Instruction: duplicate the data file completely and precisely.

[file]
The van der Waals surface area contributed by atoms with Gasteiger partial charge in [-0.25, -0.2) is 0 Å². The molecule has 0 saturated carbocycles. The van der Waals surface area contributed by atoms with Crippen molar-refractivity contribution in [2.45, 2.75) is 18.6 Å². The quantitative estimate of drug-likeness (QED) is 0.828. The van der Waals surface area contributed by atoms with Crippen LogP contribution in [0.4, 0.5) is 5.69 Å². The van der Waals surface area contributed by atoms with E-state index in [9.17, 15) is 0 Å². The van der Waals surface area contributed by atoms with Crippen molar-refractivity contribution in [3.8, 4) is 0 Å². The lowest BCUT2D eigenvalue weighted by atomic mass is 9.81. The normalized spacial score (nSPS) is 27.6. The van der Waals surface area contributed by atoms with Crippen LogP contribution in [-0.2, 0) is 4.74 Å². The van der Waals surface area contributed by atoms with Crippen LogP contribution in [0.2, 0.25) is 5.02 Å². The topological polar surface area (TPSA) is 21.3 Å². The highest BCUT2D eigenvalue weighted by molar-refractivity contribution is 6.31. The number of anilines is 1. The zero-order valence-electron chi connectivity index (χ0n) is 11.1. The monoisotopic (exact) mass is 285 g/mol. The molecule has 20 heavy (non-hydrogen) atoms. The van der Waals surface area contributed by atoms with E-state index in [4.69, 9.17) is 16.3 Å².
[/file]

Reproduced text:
The van der Waals surface area contributed by atoms with Gasteiger partial charge in [-0.25, -0.2) is 0 Å². The molecule has 0 saturated carbocycles. The van der Waals surface area contributed by atoms with Crippen molar-refractivity contribution in [2.45, 2.75) is 18.6 Å². The quantitative estimate of drug-likeness (QED) is 0.828. The van der Waals surface area contributed by atoms with Crippen LogP contribution in [0.4, 0.5) is 5.69 Å². The van der Waals surface area contributed by atoms with E-state index in [9.17, 15) is 0 Å². The van der Waals surface area contributed by atoms with Crippen molar-refractivity contribution in [3.8, 4) is 0 Å². The lowest BCUT2D eigenvalue weighted by atomic mass is 9.81. The normalized spacial score (nSPS) is 27.6. The van der Waals surface area contributed by atoms with Crippen LogP contribution in [-0.2, 0) is 4.74 Å². The van der Waals surface area contributed by atoms with Crippen LogP contribution in [0.2, 0.25) is 5.02 Å². The topological polar surface area (TPSA) is 21.3 Å². The highest BCUT2D eigenvalue weighted by molar-refractivity contribution is 6.31. The number of anilines is 1. The zero-order valence-electron chi connectivity index (χ0n) is 11.1. The monoisotopic (exact) mass is 285 g/mol. The molecule has 20 heavy (non-hydrogen) atoms. The van der Waals surface area contributed by atoms with E-state index in [4.69, 9.17) is 16.3 Å².